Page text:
Monday, 18 September 2017

London's silent hypocrisy

We were in London last week on the day the homemade bucket bomb failed to explode on the District Line. The response to what was a badly executed attempt to explode a badly made bomb on the underground was both quick and on a colossal scale. The PM was involved, there were a series of Cobra meetings and London transport was disrupted for much of the day.

According to reports over 2500 police and security experts have been investigating the incident and a number of arrests have been made. The fear on the faces and distress of those who witnessed, or were in the proximity of the bomb, was fully understandable. However the near hysterical media coverage for the next few days seemed disproportionate and raised the fear level of London residents as did the escalation of the terror level to critical by the government.

Meanwhile at the other side of London the Defence and Security Equipment International  event was being held at the ExCel exhibition centre. It is sponsored by the Ministry of Defence and Department for International Trade as well as some of UK's largest defence equipment manufacturers. Four cabinet ministers attended as keynote speakers although there was little reporting of the event. It used to be described as the World's largest International Arms Fair but that sobriquet seems to have sunk into oblivion following much adverse criticism of UK weapons being used in various global trouble spots resulting in the loss of thousands of innocent lives.

As well as the heavy involvement of government ministers there is high level representation from all of the armed forces. The Royal Navy have a warship moored alongside as a venue for corporate hospitality. This is hosted by retired, rear and real admirals acting as or along with consultants for Britain's defence businesses. 4000 delegates were expected from all over the world with a strong presence from the Middle East and other regimes that struggle with the basic concept of democracy. The weapons and systems on display are capable of huge destruction, incorporating latest technologies with commensurate costs: planes, helicopters, drones, missiles, radar, surveillance technology and GPS equipment. As in previous years there were demonstrations outside the event and over 2000 police were deployed in protecting the event over five days.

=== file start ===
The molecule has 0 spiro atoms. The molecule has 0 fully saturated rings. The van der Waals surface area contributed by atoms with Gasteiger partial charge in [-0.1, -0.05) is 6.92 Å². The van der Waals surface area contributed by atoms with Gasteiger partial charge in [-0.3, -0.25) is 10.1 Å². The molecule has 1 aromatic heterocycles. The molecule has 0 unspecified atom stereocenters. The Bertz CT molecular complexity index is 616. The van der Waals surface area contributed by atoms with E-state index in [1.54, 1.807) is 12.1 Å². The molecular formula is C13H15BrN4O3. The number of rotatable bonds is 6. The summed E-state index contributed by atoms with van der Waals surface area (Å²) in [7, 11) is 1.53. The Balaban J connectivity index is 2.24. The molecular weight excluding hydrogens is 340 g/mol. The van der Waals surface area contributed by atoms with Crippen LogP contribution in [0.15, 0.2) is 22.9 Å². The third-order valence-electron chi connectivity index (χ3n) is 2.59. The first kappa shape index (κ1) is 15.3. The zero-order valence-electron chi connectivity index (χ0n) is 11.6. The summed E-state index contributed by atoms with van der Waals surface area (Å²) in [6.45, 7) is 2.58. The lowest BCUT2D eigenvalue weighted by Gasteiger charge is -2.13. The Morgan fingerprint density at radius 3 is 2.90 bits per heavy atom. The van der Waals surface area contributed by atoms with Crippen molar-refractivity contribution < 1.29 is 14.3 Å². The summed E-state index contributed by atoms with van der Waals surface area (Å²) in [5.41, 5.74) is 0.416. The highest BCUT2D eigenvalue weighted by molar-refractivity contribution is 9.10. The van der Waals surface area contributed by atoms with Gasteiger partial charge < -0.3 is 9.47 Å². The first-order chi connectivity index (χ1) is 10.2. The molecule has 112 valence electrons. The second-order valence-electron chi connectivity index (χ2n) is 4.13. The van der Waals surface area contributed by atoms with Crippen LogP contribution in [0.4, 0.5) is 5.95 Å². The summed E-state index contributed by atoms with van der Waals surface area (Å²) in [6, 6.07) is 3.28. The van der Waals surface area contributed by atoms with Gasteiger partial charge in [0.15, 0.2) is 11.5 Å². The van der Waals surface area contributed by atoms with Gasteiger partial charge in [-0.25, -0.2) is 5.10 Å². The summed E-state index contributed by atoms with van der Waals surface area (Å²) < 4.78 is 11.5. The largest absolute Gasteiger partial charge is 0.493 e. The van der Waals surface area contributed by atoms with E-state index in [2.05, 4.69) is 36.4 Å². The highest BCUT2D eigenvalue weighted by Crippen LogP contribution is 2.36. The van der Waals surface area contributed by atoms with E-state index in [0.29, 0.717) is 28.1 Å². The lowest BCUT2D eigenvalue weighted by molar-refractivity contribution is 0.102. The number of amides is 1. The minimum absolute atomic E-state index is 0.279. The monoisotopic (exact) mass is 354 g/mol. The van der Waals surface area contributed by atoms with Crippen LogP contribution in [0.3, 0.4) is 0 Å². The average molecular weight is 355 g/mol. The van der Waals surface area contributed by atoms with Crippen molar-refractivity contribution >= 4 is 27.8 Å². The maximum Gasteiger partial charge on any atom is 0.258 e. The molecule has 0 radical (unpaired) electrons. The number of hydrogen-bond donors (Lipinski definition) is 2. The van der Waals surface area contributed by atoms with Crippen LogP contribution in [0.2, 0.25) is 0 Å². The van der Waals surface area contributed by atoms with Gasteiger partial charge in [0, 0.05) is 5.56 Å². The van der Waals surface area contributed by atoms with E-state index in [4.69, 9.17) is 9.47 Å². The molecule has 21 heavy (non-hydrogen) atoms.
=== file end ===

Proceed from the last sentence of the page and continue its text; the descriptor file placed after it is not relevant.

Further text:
The juxtaposition of these two events probably explains why the streets of London no longer have adequate community policing. However there seems scant justification for having twice as many admirals (37) as fighting ships (19 surface combatants), although there are 10 submarines and various patrol boats. The admirals seem to be acting as ambassadors for Britain's defence industries.

The efforts of government, the police, armed services and security services to minimise the threat from random localised terrorists using intermediate technology is a justified but massively costly response.  The duplicitous involvement of same cast of ministers, police and armed services to promote the sale of high technology weaponry to dubious regimes often resulting in mass killings in global trouble spots is a different matter. I do wonder whether the UK government's moral compass has been switched off entirely in these days of austerity.

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